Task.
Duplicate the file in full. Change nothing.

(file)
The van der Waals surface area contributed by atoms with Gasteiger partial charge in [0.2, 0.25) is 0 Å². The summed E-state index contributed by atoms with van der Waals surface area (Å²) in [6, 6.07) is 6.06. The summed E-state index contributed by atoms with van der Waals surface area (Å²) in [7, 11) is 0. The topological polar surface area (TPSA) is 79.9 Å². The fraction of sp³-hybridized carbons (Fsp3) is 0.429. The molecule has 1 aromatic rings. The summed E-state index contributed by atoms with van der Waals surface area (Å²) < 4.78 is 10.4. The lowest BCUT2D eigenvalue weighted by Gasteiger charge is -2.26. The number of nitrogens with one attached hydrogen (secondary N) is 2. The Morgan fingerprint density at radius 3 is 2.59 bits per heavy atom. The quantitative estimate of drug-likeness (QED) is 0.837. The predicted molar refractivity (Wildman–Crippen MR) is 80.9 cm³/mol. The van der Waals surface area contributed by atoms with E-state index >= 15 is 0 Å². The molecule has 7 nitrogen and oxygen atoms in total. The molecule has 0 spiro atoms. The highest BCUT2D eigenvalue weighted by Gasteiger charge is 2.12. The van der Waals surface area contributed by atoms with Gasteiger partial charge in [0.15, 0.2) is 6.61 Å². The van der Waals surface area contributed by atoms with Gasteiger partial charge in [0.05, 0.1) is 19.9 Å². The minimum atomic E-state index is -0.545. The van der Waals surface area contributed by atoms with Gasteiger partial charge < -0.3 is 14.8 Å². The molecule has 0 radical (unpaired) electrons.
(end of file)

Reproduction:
The van der Waals surface area contributed by atoms with Gasteiger partial charge in [0.2, 0.25) is 0 Å². The summed E-state index contributed by atoms with van der Waals surface area (Å²) in [6, 6.07) is 6.06. The summed E-state index contributed by atoms with van der Waals surface area (Å²) in [7, 11) is 0. The topological polar surface area (TPSA) is 79.9 Å². The fraction of sp³-hybridized carbons (Fsp3) is 0.429. The molecule has 1 aromatic rings. The summed E-state index contributed by atoms with van der Waals surface area (Å²) < 4.78 is 10.4. The lowest BCUT2D eigenvalue weighted by Gasteiger charge is -2.26. The number of nitrogens with one attached hydrogen (secondary N) is 2. The Morgan fingerprint density at radius 3 is 2.59 bits per heavy atom. The quantitative estimate of drug-likeness (QED) is 0.837. The predicted molar refractivity (Wildman–Crippen MR) is 80.9 cm³/mol. The van der Waals surface area contributed by atoms with E-state index >= 15 is 0 Å². The molecule has 7 nitrogen and oxygen atoms in total. The molecule has 0 spiro atoms. The highest BCUT2D eigenvalue weighted by Gasteiger charge is 2.12. The van der Waals surface area contributed by atoms with Gasteiger partial charge in [0.15, 0.2) is 6.61 Å². The van der Waals surface area contributed by atoms with Gasteiger partial charge in [0.05, 0.1) is 19.9 Å². The minimum atomic E-state index is -0.545. The van der Waals surface area contributed by atoms with Gasteiger partial charge < -0.3 is 14.8 Å². The molecule has 0 radical (unpaired) electrons.